Sullivan County schools could have first memorandum of understanding to be approved

Rick Wagner • Dec 1, 2012 at 10:21 AM

BLOUNTVILLE — Sullivan County schools early next year may have the first approved memorandum of understanding in Tennessee from the new collaborative conferencing process.

The subject of the MOU was grievance procedures for employees and saw no major changes except a final appeal to a neutral third party.

However, it drew some spirited discussions and also could be seen as a warm-up of the collaboration process for addressing pay and insurance issues early next year.

Tennessee Education Association UniServ coordinator Harry Farthing said the Sullivan County MOU would likely be the first to be approved statewide.

He said only two other Tennessee school systems — Union and Rutherford counties — are actively in the process of reaching MOUs and none so far have a tentative one to be approved.

Those two systems and Sullivan are among 18 that have opted for collaborative conferencing, which under state law replaces no-longer-allowed collective bargaining. Others, like Hawkins County, are still bound by negotiated contracts not yet expired, and teachers there will decide on collaborative conferencing after the contracts expire.

Representatives of teachers, the Sullivan County Education Association and Professional Educators of Sullivan County, and representatives of the Board of Education hashed out most of the details of the MOU Tuesday afternoon and evening. Their next meeting will be sometime in February to address pay and benefits.

“We’ve got a lot of stuff to talk about then,” Director of Schools Jubal Yennie said. He said it was simply too early to talk about pay, insurance and other benefits until his staff had a clearer picture of the potential 2013-14 budget.

In a nutshell, the collaboration team streamlined things by taking language from the old contract, which was negotiated between the SCEA and BOE representatives, merging it with administrative procedures for the employee grievance process, taking out the last-step appeal of a neutral third party and adding some language to clarify other things.

Yennie and Farthing said since the Sullivan MOU is plowing new ground, parts of it could be replicated across the state. Yennie had planned to have the sessions videoed as an example for other systems but gave up that idea when he couldn’t find the resources to do so.

The MOU addresses how teachers can be disciplined for things such as habitual tardiness as well as defines the process for principals and other administrators to handle things such as bus duty that go beyond the prescribed seven-hour, 15-minute teacher day.

SCEA President-elect Lloyd “Sport” Putney and Farthing recalled that Putney put in a grievance three years ago at Sullivan Central High School because the schedule put teachers over the seven-hour, 15-minute day, and he prevailed after the matter was appealed beyond the principal to the director of schools.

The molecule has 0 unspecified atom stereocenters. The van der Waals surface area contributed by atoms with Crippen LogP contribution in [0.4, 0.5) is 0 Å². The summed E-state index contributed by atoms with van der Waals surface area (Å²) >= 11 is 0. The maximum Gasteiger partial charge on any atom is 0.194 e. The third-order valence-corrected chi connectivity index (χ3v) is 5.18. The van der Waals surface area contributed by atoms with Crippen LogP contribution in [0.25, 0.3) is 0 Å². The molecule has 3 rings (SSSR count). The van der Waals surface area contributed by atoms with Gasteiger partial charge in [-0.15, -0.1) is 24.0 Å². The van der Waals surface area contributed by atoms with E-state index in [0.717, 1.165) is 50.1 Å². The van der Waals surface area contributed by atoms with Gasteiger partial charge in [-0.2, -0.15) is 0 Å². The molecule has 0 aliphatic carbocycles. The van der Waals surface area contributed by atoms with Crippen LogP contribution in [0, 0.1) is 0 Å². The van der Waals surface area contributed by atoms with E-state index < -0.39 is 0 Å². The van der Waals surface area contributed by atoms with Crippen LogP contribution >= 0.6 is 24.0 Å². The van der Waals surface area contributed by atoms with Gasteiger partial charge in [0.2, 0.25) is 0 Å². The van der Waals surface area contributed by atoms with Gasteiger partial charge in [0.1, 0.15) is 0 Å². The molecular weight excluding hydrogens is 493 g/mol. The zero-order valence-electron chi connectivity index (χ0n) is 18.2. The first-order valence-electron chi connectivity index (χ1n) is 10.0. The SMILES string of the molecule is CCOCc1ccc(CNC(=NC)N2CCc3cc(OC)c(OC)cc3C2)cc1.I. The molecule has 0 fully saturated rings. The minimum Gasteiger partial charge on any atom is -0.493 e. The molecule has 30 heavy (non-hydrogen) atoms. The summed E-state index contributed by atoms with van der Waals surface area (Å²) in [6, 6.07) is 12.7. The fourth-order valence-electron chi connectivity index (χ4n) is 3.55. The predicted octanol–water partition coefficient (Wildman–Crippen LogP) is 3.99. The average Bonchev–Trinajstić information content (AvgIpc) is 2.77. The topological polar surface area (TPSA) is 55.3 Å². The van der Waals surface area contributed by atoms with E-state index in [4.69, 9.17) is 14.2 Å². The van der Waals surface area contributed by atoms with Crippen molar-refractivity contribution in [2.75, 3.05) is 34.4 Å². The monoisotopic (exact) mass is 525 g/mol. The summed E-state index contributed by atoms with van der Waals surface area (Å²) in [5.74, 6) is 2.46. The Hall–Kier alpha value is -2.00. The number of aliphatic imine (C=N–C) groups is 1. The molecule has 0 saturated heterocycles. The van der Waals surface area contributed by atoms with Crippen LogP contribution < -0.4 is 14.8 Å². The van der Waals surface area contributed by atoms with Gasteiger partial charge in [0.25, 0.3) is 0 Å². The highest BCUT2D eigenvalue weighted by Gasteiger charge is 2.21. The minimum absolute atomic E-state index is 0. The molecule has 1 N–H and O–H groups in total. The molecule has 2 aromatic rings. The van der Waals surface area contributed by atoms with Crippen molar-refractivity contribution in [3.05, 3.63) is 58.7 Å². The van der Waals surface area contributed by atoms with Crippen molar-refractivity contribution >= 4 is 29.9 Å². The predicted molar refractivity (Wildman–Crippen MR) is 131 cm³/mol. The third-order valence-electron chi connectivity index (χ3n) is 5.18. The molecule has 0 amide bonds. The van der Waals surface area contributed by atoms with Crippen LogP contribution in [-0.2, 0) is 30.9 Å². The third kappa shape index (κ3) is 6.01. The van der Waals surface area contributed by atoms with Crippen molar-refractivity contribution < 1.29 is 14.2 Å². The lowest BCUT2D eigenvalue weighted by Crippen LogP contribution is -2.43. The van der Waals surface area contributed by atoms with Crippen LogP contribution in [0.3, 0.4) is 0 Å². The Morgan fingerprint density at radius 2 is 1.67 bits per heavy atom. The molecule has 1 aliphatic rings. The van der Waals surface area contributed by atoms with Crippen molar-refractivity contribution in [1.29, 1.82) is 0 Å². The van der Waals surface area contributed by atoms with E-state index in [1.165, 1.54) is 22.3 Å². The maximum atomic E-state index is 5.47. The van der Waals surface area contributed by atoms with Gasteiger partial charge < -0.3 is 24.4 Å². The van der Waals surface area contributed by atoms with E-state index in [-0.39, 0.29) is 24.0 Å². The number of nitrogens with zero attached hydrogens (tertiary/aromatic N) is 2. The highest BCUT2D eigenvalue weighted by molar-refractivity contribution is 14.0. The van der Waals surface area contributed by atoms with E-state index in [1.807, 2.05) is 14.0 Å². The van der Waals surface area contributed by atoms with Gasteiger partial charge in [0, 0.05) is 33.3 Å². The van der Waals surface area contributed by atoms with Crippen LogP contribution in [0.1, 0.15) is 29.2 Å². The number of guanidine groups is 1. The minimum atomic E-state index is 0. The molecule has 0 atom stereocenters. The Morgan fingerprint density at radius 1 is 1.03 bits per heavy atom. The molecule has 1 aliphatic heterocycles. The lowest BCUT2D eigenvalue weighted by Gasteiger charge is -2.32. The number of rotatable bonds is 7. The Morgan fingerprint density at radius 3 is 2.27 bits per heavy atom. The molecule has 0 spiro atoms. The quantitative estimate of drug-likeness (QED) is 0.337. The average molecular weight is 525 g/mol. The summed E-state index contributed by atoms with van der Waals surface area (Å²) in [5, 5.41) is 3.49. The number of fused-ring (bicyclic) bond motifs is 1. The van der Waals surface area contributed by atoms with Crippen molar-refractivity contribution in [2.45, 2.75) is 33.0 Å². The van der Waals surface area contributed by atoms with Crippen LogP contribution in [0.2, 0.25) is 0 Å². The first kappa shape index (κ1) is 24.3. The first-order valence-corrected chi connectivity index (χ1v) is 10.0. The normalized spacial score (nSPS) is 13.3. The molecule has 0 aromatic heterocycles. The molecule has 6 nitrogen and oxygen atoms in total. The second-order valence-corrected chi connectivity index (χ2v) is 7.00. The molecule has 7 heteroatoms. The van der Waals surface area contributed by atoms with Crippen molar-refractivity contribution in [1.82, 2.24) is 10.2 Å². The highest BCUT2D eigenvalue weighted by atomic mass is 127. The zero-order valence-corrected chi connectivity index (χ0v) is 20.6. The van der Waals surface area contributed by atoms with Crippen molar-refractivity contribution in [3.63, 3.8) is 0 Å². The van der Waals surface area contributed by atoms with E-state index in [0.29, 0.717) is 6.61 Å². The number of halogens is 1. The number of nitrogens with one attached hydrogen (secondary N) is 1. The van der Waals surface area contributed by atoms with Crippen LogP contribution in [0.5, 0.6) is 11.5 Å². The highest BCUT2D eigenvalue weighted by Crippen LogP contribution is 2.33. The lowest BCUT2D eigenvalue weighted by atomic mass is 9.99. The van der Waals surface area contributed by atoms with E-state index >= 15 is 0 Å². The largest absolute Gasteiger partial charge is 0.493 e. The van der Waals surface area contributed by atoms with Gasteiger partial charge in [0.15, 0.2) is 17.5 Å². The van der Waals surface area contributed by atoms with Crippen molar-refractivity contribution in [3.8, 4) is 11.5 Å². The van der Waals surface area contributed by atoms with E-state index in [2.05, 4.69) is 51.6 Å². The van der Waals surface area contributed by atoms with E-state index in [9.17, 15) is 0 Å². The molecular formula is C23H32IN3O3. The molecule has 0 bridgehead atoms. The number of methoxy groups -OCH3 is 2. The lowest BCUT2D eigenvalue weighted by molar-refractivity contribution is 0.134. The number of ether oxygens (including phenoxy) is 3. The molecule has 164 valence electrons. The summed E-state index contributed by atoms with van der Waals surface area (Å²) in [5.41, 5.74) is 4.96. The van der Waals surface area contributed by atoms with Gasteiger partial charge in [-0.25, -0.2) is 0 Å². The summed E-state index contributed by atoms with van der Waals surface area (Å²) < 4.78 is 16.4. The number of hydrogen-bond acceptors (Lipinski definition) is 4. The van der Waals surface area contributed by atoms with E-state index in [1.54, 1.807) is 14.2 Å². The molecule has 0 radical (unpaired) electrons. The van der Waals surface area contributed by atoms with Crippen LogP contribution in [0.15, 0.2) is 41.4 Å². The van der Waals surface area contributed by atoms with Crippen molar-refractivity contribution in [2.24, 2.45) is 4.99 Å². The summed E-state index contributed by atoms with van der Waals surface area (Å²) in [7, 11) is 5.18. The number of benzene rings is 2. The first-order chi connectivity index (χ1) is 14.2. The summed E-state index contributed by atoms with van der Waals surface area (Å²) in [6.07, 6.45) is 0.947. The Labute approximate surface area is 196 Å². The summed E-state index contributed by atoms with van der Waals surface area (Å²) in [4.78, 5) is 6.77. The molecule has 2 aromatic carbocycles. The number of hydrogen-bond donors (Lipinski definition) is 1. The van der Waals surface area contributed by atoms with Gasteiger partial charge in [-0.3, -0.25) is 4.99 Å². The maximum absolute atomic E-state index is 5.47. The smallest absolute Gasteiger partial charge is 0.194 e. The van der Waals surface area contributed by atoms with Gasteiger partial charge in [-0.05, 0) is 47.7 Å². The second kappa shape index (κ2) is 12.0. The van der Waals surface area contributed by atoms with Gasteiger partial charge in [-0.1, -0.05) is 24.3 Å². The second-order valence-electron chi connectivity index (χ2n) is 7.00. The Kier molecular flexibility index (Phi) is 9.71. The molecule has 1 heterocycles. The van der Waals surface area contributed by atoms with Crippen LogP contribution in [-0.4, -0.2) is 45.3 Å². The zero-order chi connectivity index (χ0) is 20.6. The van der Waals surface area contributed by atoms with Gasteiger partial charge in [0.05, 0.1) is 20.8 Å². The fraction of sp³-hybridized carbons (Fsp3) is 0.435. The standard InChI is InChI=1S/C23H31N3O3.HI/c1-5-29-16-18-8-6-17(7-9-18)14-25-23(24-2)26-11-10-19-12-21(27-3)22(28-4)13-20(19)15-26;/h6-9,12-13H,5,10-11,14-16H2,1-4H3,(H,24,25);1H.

For things like being tardy, teachers can receive a verbal reprimand, written reprimand, written warnings and in theory a termination of employment, although Yennie emphasized that state law prescribes a whole set of other safeguards and procedures for more serious civil or criminal activities, such as trying to sell a school iPad for personal profit on eBay or inappropriate relationships with students.

A new state law allows a director or superintendent to suspend a teacher up to three days without an appeal to the school board, which Yennie said grew out of a Williamson County case where appeal of a one-day suspension without pay cost more than $25,000 for mediation.

Still, SCEA member Teddi Adler said she’d like an impartial third party to be an appeal option after the principal, director of schools and school board chain of decision making, which was in the old contract. However, Yennie said that in more serious civil or criminal cases, such safeguards already are in place.

The group, in amending the draft, also decided that appeals could be withdrawn at any time without malice and agreed to add language that retaliation for filing a grievance was not allowed, although Yennie said that was covered elsewhere. Also, the grievance records are to be kept separate from personnel files and not shared with prospective future employers.

The team decided to take the rough draft from Tuesday and have it go back and forth between the two groups until there is absolute agreement on the final language. Then, the plan is for the BOE to vote on it at its January meeting.

Under the collaborative conferencing law, SCEA and PESC members do not ratify the MOUs. Teachers who voted on whether to have collaborative conferencing or not last year authorized the groups to represent their interests.

The collaborative group, which has nine BOE representatives, seven from SCEA and two from PESC, may address other allowed issues in the future. The group decided that although the grievance MOU would last for three years, it could be reopened and modified with agreement of the group.

“This is not a speak now or forever hold your peace situation,” Yennie said.

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